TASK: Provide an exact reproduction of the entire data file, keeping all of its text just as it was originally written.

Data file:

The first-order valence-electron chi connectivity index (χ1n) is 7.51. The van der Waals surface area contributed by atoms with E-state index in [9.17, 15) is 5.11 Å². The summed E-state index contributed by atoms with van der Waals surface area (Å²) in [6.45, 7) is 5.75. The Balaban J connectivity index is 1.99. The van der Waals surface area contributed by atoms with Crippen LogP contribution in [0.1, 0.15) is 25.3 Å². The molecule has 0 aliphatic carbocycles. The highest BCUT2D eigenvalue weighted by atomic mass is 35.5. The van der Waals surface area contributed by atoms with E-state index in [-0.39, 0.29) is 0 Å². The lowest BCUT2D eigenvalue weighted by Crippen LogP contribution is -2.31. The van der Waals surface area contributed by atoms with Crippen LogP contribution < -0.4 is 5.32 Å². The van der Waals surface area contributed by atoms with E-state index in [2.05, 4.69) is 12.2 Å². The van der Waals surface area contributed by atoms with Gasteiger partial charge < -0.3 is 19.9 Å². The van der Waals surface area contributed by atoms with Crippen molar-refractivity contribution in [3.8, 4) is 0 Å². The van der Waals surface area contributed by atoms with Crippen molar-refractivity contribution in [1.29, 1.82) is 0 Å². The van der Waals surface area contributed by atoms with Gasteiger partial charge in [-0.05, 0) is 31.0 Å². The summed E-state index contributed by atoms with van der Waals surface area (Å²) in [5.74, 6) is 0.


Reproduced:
The first-order valence-electron chi connectivity index (χ1n) is 7.51. The van der Waals surface area contributed by atoms with E-state index in [9.17, 15) is 5.11 Å². The summed E-state index contributed by atoms with van der Waals surface area (Å²) in [6.45, 7) is 5.75. The Balaban J connectivity index is 1.99. The van der Waals surface area contributed by atoms with Crippen LogP contribution in [0.1, 0.15) is 25.3 Å². The molecule has 0 aliphatic carbocycles. The highest BCUT2D eigenvalue weighted by atomic mass is 35.5. The van der Waals surface area contributed by atoms with E-state index in [-0.39, 0.29) is 0 Å². The lowest BCUT2D eigenvalue weighted by Crippen LogP contribution is -2.31. The van der Waals surface area contributed by atoms with Crippen LogP contribution < -0.4 is 5.32 Å². The van der Waals surface area contributed by atoms with E-state index in [2.05, 4.69) is 12.2 Å². The van der Waals surface area contributed by atoms with Gasteiger partial charge < -0.3 is 19.9 Å². The van der Waals surface area contributed by atoms with Crippen molar-refractivity contribution in [3.8, 4) is 0 Å². The van der Waals surface area contributed by atoms with Crippen molar-refractivity contribution in [1.29, 1.82) is 0 Å². The van der Waals surface area contributed by atoms with Gasteiger partial charge in [-0.05, 0) is 31.0 Å². The summed E-state index contributed by atoms with van der Waals surface area (Å²) in [5.74, 6) is 0.